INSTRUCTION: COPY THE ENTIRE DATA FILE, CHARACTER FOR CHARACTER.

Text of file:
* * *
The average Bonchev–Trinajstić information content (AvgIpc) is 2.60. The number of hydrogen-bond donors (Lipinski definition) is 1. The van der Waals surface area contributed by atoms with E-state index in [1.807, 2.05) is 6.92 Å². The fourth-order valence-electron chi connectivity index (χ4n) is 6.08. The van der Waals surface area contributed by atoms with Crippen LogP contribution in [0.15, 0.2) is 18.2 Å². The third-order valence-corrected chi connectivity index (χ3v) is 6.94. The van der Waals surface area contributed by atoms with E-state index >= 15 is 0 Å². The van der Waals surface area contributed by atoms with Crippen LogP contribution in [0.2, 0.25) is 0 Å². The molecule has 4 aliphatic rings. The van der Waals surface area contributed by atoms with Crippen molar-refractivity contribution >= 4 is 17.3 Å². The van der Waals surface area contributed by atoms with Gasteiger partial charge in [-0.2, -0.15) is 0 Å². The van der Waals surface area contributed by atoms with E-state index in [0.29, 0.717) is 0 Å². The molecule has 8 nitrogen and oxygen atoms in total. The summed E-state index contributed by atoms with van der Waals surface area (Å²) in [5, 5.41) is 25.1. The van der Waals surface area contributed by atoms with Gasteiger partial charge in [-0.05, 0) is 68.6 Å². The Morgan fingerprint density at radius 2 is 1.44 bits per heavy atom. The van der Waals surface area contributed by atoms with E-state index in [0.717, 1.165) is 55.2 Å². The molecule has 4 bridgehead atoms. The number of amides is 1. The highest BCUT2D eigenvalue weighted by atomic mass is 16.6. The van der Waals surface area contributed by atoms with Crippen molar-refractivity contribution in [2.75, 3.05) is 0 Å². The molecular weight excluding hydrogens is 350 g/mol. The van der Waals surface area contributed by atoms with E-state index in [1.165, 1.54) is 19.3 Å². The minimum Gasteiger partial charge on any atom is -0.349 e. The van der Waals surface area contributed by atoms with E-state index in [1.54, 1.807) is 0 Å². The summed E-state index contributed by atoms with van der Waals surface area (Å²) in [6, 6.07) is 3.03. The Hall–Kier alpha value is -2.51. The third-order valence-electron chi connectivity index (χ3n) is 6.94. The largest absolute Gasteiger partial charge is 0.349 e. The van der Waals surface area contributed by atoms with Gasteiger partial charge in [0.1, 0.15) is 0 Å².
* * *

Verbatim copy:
The average Bonchev–Trinajstić information content (AvgIpc) is 2.60. The number of hydrogen-bond donors (Lipinski definition) is 1. The van der Waals surface area contributed by atoms with E-state index in [1.807, 2.05) is 6.92 Å². The fourth-order valence-electron chi connectivity index (χ4n) is 6.08. The van der Waals surface area contributed by atoms with Crippen LogP contribution in [0.15, 0.2) is 18.2 Å². The third-order valence-corrected chi connectivity index (χ3v) is 6.94. The van der Waals surface area contributed by atoms with E-state index >= 15 is 0 Å². The van der Waals surface area contributed by atoms with Crippen LogP contribution in [0.2, 0.25) is 0 Å². The molecule has 4 aliphatic rings. The van der Waals surface area contributed by atoms with Crippen molar-refractivity contribution >= 4 is 17.3 Å². The van der Waals surface area contributed by atoms with Gasteiger partial charge in [-0.2, -0.15) is 0 Å². The van der Waals surface area contributed by atoms with E-state index in [0.29, 0.717) is 0 Å². The molecule has 8 nitrogen and oxygen atoms in total. The summed E-state index contributed by atoms with van der Waals surface area (Å²) in [5, 5.41) is 25.1. The van der Waals surface area contributed by atoms with Gasteiger partial charge in [-0.05, 0) is 68.6 Å². The Morgan fingerprint density at radius 2 is 1.44 bits per heavy atom. The van der Waals surface area contributed by atoms with E-state index in [0.717, 1.165) is 55.2 Å². The molecule has 4 bridgehead atoms. The number of amides is 1. The highest BCUT2D eigenvalue weighted by atomic mass is 16.6. The van der Waals surface area contributed by atoms with Crippen molar-refractivity contribution in [2.75, 3.05) is 0 Å². The molecular weight excluding hydrogens is 350 g/mol. The van der Waals surface area contributed by atoms with E-state index in [1.165, 1.54) is 19.3 Å². The minimum Gasteiger partial charge on any atom is -0.349 e. The van der Waals surface area contributed by atoms with E-state index in [1.54, 1.807) is 0 Å². The summed E-state index contributed by atoms with van der Waals surface area (Å²) in [6, 6.07) is 3.03. The Hall–Kier alpha value is -2.51. The third-order valence-electron chi connectivity index (χ3n) is 6.94. The largest absolute Gasteiger partial charge is 0.349 e. The van der Waals surface area contributed by atoms with Gasteiger partial charge in [0.1, 0.15) is 0 Å².